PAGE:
National Football League
Josh Allen continues to prove he's the perfect Buffalo Bills QB
National Football League

Josh Allen continues to prove he's the perfect Buffalo Bills QB

Updated Jun. 14, 2023 2:53 p.m. ET

The city of Buffalo and its citizens like pretty much everything Josh Allen does, whether it takes place within the lines of the gridiron or not.

They like what he's doing right now, as he tries to defuse a lingering issue that saw wide receiver Stefon Diggs leave the Bills training facility ahead of the team's first mandatory minicamp practice.

[What we know about Stefon Diggs’ strange situation with the Bills]

They like the way he plays, those muscular runs and forceful throws — and the photo-friendly hurdles over defenders.


They love how he screams and whoops to fire up the crowd before games, they like the upturn in the Bills' overall situation since he was drafted in 2018 and they like the optimism each new season brings, even if a trip to the Super Bowl has so far proven elusive.

But perhaps more than anything — and with arguably the greatest impact on how he will be perceived long-term there — they like what he says, and what it says about him.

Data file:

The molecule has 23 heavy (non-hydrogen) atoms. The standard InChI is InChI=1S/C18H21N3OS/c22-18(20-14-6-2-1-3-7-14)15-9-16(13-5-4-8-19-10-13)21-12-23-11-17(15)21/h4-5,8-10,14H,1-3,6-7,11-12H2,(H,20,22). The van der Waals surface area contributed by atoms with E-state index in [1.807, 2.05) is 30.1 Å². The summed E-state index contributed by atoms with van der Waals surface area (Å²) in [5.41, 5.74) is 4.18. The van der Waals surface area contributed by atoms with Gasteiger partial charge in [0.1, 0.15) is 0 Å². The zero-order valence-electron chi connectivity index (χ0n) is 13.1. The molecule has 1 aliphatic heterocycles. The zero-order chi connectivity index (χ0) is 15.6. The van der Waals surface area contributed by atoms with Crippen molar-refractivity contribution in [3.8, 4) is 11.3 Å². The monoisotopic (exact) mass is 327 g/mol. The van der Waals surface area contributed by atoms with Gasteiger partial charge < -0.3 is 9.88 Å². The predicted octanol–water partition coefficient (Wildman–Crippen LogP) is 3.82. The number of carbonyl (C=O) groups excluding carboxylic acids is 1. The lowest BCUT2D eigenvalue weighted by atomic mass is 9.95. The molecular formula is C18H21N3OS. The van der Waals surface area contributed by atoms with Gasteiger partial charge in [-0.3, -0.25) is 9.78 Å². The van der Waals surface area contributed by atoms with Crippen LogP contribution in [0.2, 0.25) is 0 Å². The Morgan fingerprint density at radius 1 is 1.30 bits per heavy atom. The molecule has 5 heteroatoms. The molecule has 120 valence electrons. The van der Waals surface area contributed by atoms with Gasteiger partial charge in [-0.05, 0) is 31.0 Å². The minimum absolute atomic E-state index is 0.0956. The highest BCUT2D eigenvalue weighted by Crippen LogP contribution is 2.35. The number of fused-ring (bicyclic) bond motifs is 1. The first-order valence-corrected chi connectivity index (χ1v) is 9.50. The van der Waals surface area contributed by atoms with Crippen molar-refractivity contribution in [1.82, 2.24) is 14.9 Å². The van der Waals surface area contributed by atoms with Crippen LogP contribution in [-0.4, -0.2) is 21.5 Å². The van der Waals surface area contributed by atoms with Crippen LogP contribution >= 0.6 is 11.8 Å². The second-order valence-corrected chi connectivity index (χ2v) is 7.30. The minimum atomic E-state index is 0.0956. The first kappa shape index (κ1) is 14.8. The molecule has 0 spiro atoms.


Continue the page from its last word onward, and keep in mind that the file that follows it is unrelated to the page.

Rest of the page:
It is one of the enduring truths of the National Football League that if a fan base feels like a star player speaks their particular football language and they view him as one of their own, then things will go a whole lot smoother. That's how it has played out.

Allen, as much as any player in the league, seems to be an ideal fit for the surroundings he found himself in when drafted out of Wyoming.

Sometimes the bond comes across in heartwarming ways, like when Bills supporters raised more than $1 million for a local children's hospital in honor of Allen's grandmother, when she passed in 2020.

And sometimes, like last week, it plays out through humor.

After Allen was named as the cover athlete of the latest installment of the Madden video game series and subsequently interviewed by Complex, he was asked about the status of the "three New York teams" this offseason. Without skipping a beat, he couldn't resist the opportunity to take a little dig that warmed the hearts of the Bills Mafia.